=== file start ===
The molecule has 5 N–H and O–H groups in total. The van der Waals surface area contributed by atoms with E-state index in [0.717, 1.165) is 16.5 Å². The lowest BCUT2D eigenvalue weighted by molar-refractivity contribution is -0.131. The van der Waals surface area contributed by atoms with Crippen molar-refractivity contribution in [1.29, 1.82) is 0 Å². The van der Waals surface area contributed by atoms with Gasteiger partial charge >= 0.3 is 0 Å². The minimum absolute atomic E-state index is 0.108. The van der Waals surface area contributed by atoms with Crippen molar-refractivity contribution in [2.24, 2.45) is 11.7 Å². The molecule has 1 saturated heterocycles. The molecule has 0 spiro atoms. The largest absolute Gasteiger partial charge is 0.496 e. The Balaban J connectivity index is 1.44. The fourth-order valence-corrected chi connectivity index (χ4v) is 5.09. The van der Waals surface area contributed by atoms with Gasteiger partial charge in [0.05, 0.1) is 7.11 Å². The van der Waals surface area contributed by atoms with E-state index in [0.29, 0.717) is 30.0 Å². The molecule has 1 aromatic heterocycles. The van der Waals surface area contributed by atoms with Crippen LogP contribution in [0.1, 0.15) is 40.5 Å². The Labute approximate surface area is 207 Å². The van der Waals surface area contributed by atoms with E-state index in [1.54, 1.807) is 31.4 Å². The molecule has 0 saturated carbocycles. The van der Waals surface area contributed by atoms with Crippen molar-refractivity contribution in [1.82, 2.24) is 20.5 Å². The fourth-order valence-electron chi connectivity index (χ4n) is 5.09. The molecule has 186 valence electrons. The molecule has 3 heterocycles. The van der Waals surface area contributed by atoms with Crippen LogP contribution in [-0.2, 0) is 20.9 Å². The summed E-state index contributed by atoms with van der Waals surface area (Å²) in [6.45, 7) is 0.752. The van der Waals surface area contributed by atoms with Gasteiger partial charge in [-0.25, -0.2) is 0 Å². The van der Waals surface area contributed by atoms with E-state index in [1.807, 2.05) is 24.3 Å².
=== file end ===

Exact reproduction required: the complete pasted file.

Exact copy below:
The molecule has 5 N–H and O–H groups in total. The van der Waals surface area contributed by atoms with E-state index in [0.717, 1.165) is 16.5 Å². The lowest BCUT2D eigenvalue weighted by molar-refractivity contribution is -0.131. The van der Waals surface area contributed by atoms with Crippen molar-refractivity contribution in [1.29, 1.82) is 0 Å². The van der Waals surface area contributed by atoms with Gasteiger partial charge >= 0.3 is 0 Å². The minimum absolute atomic E-state index is 0.108. The van der Waals surface area contributed by atoms with Crippen molar-refractivity contribution in [2.24, 2.45) is 11.7 Å². The molecule has 1 saturated heterocycles. The molecule has 0 spiro atoms. The largest absolute Gasteiger partial charge is 0.496 e. The Balaban J connectivity index is 1.44. The fourth-order valence-corrected chi connectivity index (χ4v) is 5.09. The van der Waals surface area contributed by atoms with Gasteiger partial charge in [0.05, 0.1) is 7.11 Å². The van der Waals surface area contributed by atoms with E-state index in [0.29, 0.717) is 30.0 Å². The molecule has 1 aromatic heterocycles. The van der Waals surface area contributed by atoms with Crippen LogP contribution in [0.1, 0.15) is 40.5 Å². The Labute approximate surface area is 207 Å². The van der Waals surface area contributed by atoms with E-state index in [1.54, 1.807) is 31.4 Å². The molecule has 0 saturated carbocycles. The van der Waals surface area contributed by atoms with Crippen molar-refractivity contribution in [1.82, 2.24) is 20.5 Å². The fourth-order valence-electron chi connectivity index (χ4n) is 5.09. The molecule has 186 valence electrons. The molecule has 3 heterocycles. The van der Waals surface area contributed by atoms with Crippen LogP contribution in [-0.2, 0) is 20.9 Å². The summed E-state index contributed by atoms with van der Waals surface area (Å²) in [6.45, 7) is 0.752. The van der Waals surface area contributed by atoms with Gasteiger partial charge in [-0.25, -0.2) is 0 Å². The van der Waals surface area contributed by atoms with E-state index in [1.807, 2.05) is 24.3 Å².